Posted by: wrmcnutt | September 14, 2009

Well, That Sucked, But Not Nearly As Much As It Could Have


Dad’s through the first two hurdles of his lung cancer surgery ok.  In fact, he’s surprised everyone with how well he has done.

The day started off last week, when they told me they’d moved his check-in time up from 8:00 to 7:00.  Which means I had to get up at about 5:30.  Yeah, I know, getting up an insane hour looks pretty petty when stacked up against a life-or-death operation.  But no matter what was going to happen, I was looking at a crappy day.  So did it have to start so early?

But start early it did, and St. Mary’s Surgical Staff leaped right in, by keeping us waiting 40 minutes.  It wasn’t surprising.  It was barely after dawn, and the place was packed. There were barely 3 chairs together in the main waiting area.  Then they called Dad up to the front desk.  He thought he was going to answer more questions, but instead was swept off to the prep area without the chance to say good-bye to his sister (or mine). For a fat man, I’m pretty quick on my feet, and I followed them to the prep area.  Once he had his gown on, I went and snuck my Aunt and my sister in to see him for the requisite hugs, kisses, and good-luck wishes.

But eventually the time came to get down to business, and even my ‘leet ninja skills at hospital-staff dodging were no avail, and we all got booted to the shared ICU, CCU, Surgery waiting area.  They gave me a cell phone, cleverly locked down so that all I could do was answer incoming calls.  It was just as well, after the first ninety minutes, I was ready to be a pain and start calling them.  After all, they were supposed to . . .  Oh.  Right.

So after turning on my cell phone, I discovered that I had not in fact, missed a vital call from the surgery unit, and they had, indeed, kept me waiting for news for 90 minutes.  So I felt a little less foolish.  That said, I heard from them a half hour later, letting me know that they were getting started.  Not with the lobe-resection that he was in for.  Oh no. . . first they were going to do another bronchoscopy to orient the surgeon.  Right.  Ok – sure.  So a half an hour after that, they got started cutting.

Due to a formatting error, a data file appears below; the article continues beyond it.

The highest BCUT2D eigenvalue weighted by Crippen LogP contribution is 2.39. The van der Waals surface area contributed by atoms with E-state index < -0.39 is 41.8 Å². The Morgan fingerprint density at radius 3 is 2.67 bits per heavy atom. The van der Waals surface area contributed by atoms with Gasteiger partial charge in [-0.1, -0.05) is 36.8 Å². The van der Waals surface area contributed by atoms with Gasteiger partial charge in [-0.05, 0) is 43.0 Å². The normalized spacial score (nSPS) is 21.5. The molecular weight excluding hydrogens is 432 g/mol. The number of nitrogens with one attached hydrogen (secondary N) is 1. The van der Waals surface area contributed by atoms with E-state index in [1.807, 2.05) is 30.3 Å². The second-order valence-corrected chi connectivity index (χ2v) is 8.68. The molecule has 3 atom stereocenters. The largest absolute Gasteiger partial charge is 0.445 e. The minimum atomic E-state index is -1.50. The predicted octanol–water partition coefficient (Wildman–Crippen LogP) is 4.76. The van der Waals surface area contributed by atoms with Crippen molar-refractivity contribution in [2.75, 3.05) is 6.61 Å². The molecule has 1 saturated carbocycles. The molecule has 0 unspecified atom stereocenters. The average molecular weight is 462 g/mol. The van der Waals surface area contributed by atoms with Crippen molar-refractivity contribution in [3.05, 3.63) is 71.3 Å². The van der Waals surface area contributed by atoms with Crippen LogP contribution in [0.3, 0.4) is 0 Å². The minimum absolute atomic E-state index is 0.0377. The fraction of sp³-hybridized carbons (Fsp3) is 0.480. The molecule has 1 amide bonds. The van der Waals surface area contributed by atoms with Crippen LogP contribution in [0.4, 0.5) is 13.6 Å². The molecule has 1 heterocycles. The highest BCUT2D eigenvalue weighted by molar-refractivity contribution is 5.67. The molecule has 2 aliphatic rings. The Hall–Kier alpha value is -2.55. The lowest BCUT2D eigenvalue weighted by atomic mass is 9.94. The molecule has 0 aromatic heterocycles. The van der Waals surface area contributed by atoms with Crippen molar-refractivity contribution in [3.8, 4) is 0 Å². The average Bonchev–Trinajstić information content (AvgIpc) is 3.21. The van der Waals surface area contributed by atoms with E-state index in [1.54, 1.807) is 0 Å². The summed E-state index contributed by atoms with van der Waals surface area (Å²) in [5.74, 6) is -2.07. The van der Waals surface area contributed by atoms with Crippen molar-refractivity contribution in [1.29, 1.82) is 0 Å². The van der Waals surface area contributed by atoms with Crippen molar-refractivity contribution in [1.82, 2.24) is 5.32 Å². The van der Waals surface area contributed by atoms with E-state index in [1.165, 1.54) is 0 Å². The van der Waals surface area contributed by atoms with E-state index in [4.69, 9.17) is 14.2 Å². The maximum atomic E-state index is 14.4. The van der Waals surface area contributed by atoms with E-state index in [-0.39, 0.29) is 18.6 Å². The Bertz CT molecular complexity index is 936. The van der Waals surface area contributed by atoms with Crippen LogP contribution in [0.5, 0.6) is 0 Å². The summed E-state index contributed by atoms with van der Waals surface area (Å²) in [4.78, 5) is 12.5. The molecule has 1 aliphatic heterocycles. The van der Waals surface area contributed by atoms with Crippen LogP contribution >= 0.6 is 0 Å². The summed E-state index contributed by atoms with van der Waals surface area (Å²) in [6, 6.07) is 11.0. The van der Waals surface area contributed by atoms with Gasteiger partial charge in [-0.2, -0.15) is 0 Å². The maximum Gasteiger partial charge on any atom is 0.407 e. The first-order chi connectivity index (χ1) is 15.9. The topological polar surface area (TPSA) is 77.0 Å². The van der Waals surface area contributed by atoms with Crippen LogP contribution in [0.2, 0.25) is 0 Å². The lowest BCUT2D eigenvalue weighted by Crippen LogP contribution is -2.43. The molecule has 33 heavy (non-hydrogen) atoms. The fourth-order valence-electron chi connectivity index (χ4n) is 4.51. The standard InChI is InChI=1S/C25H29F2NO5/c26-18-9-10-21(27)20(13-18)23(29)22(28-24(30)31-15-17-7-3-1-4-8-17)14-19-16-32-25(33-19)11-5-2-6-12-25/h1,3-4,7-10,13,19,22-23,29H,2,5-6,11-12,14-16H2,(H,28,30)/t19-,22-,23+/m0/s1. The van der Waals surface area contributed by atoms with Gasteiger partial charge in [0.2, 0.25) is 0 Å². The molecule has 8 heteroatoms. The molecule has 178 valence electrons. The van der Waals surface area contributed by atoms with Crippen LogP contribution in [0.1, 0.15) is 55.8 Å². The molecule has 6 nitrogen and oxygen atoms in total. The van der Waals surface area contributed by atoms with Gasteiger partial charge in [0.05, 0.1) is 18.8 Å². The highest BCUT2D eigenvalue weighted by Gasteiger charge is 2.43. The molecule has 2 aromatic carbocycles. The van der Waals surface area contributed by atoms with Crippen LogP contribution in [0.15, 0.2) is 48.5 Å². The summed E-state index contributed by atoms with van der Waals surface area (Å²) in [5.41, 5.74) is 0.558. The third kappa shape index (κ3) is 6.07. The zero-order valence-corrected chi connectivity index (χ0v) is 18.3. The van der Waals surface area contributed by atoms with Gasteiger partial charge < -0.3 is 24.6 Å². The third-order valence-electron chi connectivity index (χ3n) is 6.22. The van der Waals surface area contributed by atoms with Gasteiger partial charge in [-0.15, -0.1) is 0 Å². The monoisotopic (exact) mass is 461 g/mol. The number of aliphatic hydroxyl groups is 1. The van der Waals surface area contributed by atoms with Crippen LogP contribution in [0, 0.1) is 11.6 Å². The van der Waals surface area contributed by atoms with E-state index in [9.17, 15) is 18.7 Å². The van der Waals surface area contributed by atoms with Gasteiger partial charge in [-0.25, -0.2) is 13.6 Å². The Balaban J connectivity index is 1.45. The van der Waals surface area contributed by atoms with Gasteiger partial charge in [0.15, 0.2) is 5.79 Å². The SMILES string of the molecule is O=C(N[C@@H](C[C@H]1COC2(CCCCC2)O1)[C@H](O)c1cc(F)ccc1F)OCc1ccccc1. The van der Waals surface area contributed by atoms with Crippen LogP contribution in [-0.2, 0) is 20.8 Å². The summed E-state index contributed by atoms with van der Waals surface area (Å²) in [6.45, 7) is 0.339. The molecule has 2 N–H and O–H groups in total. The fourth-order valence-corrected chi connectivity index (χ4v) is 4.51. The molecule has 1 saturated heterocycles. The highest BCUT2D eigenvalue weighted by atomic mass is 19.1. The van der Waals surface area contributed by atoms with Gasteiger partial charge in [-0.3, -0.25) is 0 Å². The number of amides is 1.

Once the train left the station, the staff was very good about calling us at least every hour, but more often every forty minutes to update us on the progress.  I’ll skip the details and just let you know that Dad came through his procedure very well.  Once they got started, it took just over two hours.  He was two hours in recovery, and was in the ICU less than three hours before he was breathing on his own.

The next big challenge for him will be staying off of the artificial lung while he heals.  I am cautioned that they may have to re-intubate him, and we should not be  unduly concerned about that.   If he succeeds in breathing on his own in bed, the next step will be getting out of bed.  But for now, he’s made great progress.

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Responses

  1. Sounds like a good start…..Glad to hear that things went well today.

  2. Thank you for the good news! You and he have been in my thoughts lately, and I’m glad to hear the outcome is positive.

  3. There’s a big part of me going “whew!” from the good news – I’m so glad things went as well as they did for your Dad. Please keep us all up to date. Hugs.

  4. thank you for the update. I’m glad things are looking up. Your father made a very courageous choice.

  5. And he’s breathing on his own! Yah! Wazoo!

  6. Good to hear – I finally got internet access so I could get the update!


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